Nikau Walk

Nikau Walk - Kahurangi National Park

Nikau Walk

Kahurangi National Park

Your Nature Guide

Marios Gavalas's avatar

Marios Gavalas

Author And Researcher

Nau mai, haere mai

Nau mai, haere mai

I'm Marios, delivering the best of Aotearoa's nature walks to your device.

I've personally walked hundreds of New Zealand's tracks and spent months in libraries uncovering interesting information on New Zealand/Aotearoa. And you'll find a slice of that research on this page - enjoy!


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Crossing the river at Kohaihai


985 m return | 50 minutes return

Welcome to the Jungle! The abundance of nikau palms lends a jungle-like quality to the forest and you almost expect snakes to dangle from the branches and monkeys to dance around the tree tops. Occasional bird chatter, the salt-lade wind and the running of the stream are however likely to be the only noises encountered.


Kohaihai is 16 km north of Karamea at the southern end of the Heaphy Track. The start of the loop track is signposted just after crossing the bridge over the Kohaihai River.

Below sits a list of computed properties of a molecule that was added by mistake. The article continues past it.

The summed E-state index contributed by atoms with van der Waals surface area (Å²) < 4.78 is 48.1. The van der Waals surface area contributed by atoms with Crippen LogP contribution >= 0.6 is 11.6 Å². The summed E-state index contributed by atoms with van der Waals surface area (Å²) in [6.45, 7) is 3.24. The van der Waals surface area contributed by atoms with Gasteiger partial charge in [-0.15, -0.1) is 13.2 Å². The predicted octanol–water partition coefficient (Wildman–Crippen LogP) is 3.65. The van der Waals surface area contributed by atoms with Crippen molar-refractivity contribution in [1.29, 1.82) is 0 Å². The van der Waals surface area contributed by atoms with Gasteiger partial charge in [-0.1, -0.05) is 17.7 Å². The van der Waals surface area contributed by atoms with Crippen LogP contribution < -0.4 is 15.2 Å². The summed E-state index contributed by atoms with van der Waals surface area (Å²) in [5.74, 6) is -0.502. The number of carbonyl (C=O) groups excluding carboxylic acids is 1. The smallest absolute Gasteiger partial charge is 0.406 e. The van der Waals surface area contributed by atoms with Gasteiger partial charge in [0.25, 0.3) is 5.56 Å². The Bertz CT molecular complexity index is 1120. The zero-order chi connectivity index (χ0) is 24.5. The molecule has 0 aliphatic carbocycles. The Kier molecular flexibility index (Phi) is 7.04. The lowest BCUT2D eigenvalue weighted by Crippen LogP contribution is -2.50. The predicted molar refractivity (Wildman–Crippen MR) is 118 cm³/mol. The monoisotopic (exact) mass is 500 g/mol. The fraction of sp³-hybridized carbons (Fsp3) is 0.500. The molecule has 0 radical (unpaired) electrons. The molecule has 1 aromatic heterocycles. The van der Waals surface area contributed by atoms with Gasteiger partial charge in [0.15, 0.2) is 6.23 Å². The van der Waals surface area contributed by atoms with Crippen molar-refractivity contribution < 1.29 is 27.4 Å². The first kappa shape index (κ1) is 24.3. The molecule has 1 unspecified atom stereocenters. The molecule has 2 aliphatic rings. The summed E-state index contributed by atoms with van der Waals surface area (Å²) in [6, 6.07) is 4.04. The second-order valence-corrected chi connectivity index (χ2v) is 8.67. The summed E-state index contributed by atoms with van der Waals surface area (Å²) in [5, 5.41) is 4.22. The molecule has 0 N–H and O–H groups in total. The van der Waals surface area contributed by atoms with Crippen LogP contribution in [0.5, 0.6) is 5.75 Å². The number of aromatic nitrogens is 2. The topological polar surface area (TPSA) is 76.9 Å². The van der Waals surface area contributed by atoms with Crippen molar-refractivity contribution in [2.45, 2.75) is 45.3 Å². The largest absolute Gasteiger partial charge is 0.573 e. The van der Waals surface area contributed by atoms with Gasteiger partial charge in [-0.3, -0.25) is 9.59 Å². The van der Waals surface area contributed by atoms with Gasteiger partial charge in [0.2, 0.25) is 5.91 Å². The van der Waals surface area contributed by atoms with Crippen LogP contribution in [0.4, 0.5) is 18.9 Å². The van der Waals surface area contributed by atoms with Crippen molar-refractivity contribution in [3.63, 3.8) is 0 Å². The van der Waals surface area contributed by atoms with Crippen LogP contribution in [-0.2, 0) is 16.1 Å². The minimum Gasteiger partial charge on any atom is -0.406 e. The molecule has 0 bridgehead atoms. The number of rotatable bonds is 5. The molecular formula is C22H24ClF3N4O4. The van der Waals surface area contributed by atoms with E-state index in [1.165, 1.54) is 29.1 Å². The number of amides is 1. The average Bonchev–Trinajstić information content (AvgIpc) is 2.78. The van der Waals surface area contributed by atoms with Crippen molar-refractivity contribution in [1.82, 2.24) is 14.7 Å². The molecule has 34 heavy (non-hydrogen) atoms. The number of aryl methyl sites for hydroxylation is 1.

This can be rough in places with floods and winds making it a difficult track to maintain to a good standard. There is a short cut signposted half way through which returns to the main track 2 minutes from the start point. Or continue on the main loop track, which passes a particularly impressive rata, guarded by nikau sentinels.


The entire track network passes through a forest of nikau palms. The nikau is the most southerly naturally growing palm in the world, with leaves up to 3 metres long and 2 metres wide. The coral-like flowers grow on spikes below the crown and above the trunk, ringed by closely spaced leaf scars. It takes 20 years for a nikau to get out of the ground. It then looses 3-4 fronds per year, each leaving an equatorial scar. So to age a tree, count the scars, divide by 3 or 4 and add 20. Voila.


Feature Value Info


DOC West Coast

Central government organisation


South IslandWest CoastKaramea


  • Walking
  • Free


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DOC Managed

Thanks to all the good people working for the NZ Department of Conservation - for all your hard work - making NZ more beautiful, accessable and healthy! Cheers 😍

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Cymen Crick